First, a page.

Behind the Florida spike: What testing tells us about recent coronavirus cases

A Virginia testing lab is one reason behind Sunday’s 15,300 positive cases
Dr. Eric Pantaleon, right, checks a box of COVID-19 test kits along with Charnetta Williams, left, of Genetworx, and Heber Mendez, center, at the Genetworx clinical lab Wednesday March 25 , 2020, in Glen Allen, Va.
Dr. Eric Pantaleon, right, checks a box of COVID-19 test kits along with Charnetta Williams, left, of Genetworx, and Heber Mendez, center, at the Genetworx clinical lab Wednesday March 25 , 2020, in Glen Allen, Va. [ STEVE HELBER | AP ]
Published July 14, 2020|Updated July 14, 2020

Florida captured the world’s attention on Sunday after reporting 15,300 coronavirus cases, shattering the record any state had reported on a single day since the pandemic began. However, data analyzed by the Tampa Bay Times shows that half the new cases are linked to tests performed by a single company.

More than 7,000 of the 15,300 positive cases reported on Sunday came from GENETWORx, a testing lab based in Richmond, Va.

The spike in cases came on the same day that almost 100,000 total test results were reported, which is almost 50 percent more than any day so far. GENETWORx accounted for 52,000 of the new results reported by the Florida Department of Health, over half of the total results reported on Sunday.

The share of positive test results processed by GENETWORx was no higher than other labs that analyzed coronavirus tests on that day, but the sheer number of new results reported all at once may have pushed the state to record-setting highs.

GENETWORx is the fourth largest processor of tests for the state, but Sunday’s release of 52,000 new results was unprecedented for the company.

The flood of results may reflect a backlog of reporting by the Florida Department of Health.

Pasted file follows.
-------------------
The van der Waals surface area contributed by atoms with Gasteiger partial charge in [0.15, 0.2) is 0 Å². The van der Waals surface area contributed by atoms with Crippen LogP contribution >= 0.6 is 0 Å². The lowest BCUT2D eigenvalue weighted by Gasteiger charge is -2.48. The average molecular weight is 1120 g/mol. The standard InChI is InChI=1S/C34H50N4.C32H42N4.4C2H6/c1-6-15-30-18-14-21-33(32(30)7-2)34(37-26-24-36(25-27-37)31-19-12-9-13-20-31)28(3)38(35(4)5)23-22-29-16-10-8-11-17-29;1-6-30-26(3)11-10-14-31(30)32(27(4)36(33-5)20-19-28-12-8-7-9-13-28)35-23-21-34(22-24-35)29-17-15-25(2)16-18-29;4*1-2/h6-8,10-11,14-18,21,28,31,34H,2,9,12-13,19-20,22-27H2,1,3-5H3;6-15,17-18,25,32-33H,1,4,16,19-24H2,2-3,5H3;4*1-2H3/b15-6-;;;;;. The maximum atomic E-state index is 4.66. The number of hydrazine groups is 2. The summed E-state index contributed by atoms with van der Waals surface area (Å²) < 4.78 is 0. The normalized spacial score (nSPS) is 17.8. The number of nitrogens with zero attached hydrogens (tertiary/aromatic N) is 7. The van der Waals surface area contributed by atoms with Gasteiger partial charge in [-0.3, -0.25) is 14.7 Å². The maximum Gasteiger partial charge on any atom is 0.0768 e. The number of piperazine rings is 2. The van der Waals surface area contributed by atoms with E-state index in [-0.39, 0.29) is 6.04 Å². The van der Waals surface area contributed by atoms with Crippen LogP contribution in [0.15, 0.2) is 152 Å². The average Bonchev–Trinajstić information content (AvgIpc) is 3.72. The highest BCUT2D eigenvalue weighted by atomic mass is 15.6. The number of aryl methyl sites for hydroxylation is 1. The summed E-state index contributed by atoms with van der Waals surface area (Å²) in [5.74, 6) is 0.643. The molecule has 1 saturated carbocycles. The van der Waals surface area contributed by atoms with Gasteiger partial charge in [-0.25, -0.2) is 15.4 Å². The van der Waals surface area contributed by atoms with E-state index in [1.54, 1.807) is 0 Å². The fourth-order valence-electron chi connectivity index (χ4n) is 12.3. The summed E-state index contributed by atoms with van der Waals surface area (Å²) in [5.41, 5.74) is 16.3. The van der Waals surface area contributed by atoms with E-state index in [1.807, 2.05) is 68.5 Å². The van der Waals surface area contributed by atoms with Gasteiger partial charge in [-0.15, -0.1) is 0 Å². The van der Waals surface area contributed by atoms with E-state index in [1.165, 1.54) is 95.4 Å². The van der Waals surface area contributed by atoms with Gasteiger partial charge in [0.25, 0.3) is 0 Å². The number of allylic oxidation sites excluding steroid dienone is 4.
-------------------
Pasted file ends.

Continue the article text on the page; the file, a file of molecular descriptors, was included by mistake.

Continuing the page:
“Genetworx is currently processing between 10-13k tests per day in Florida,” GENETWORx CEO William Miller told the Times in an email. “I’m not sure why Florida reported 50k test in one day from us, more than likely it’s a file with a few days’ worth of data.”

The Florida Department of Health could not be reached by phone or email for comment on Monday evening.

GENETWORx has been tied to complaints about delayed test results, the Times reported last month.

The wave of new cases on Sunday was centralized in South Florida.

Miami-Dade alone had over 3,500 infections, which accounts for nearly one quarter of all infections reported on Sunday. And four other counties, including Broward, Orange, Lee and Palm Beach counties, reported over 1,000 new infections, more than each had previously seen in a single day.

The wave of new test results from GENETWORx may also explain this pattern. GENETWORx processes tests performed at locations in Fort Lauderdale, Miami, Palm Beach, and Fort Myers — the same regions that saw the sharpest increase in cases.

Counties in the Tampa Bay area had more moderate increases. Hillsborough saw nearly 800 new cases, while Pinellas and Pasco saw 249 and 127 new cases, respectively.

Although the record-setting tally on Sunday may be partially due to how test results are reported, that is no reason to discount the sheer number of infections, one expert told the Times.

In order to adjust for the number of tests, experts look at the percent of tests that come back positive.

On Sunday about 16 percent of tests returned positive. And that number is relatively low compared to what the state has seen in recent weeks, when the percent of positive test results has reached nearly 20 percent on average.

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Although the percent positive rate is lower than normal, “16 percent is still very troubling,” said José Szapocznik, a professor of public health at the University of Miami. “To me it shows that the prevalence of infections in the population is still going up.”

A percent positive rate above 5 percent indicates insufficient testing, according to guidance from the World Health Organization. A recent study from the Harvard Global Health Institute also indicates that testing in Florida remains far below the optimal target, the New York Times reported on Sunday.

The problem, said Szapocznik, is that “we’re not contact tracing and we’re not rigorously isolating people.” And when infections keep creeping up “there is reason to be extremely concerned.”

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